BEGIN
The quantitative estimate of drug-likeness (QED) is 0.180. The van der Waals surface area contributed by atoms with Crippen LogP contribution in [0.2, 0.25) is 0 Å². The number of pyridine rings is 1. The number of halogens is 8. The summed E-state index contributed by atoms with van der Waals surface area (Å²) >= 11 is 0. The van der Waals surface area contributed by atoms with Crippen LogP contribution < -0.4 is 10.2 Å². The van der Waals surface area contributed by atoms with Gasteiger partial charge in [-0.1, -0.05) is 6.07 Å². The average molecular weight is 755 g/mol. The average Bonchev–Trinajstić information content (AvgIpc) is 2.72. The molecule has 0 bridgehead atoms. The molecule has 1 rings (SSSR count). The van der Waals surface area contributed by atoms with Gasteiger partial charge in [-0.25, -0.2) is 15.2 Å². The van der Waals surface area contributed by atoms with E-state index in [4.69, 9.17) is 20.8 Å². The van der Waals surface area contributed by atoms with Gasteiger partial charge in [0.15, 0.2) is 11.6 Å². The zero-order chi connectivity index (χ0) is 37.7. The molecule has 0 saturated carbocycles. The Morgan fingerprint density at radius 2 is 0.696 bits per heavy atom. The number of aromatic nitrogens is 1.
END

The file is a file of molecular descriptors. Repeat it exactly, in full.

The quantitative estimate of drug-likeness (QED) is 0.180. The van der Waals surface area contributed by atoms with Crippen LogP contribution in [0.2, 0.25) is 0 Å². The number of pyridine rings is 1. The number of halogens is 8. The summed E-state index contributed by atoms with van der Waals surface area (Å²) >= 11 is 0. The van der Waals surface area contributed by atoms with Crippen LogP contribution < -0.4 is 10.2 Å². The van der Waals surface area contributed by atoms with Gasteiger partial charge in [-0.1, -0.05) is 6.07 Å². The average molecular weight is 755 g/mol. The average Bonchev–Trinajstić information content (AvgIpc) is 2.72. The molecule has 0 bridgehead atoms. The molecule has 1 rings (SSSR count). The van der Waals surface area contributed by atoms with Gasteiger partial charge in [-0.25, -0.2) is 15.2 Å². The van der Waals surface area contributed by atoms with E-state index in [4.69, 9.17) is 20.8 Å². The van der Waals surface area contributed by atoms with Gasteiger partial charge in [0.15, 0.2) is 11.6 Å². The zero-order chi connectivity index (χ0) is 37.7. The molecule has 0 saturated carbocycles. The Morgan fingerprint density at radius 2 is 0.696 bits per heavy atom. The number of aromatic nitrogens is 1.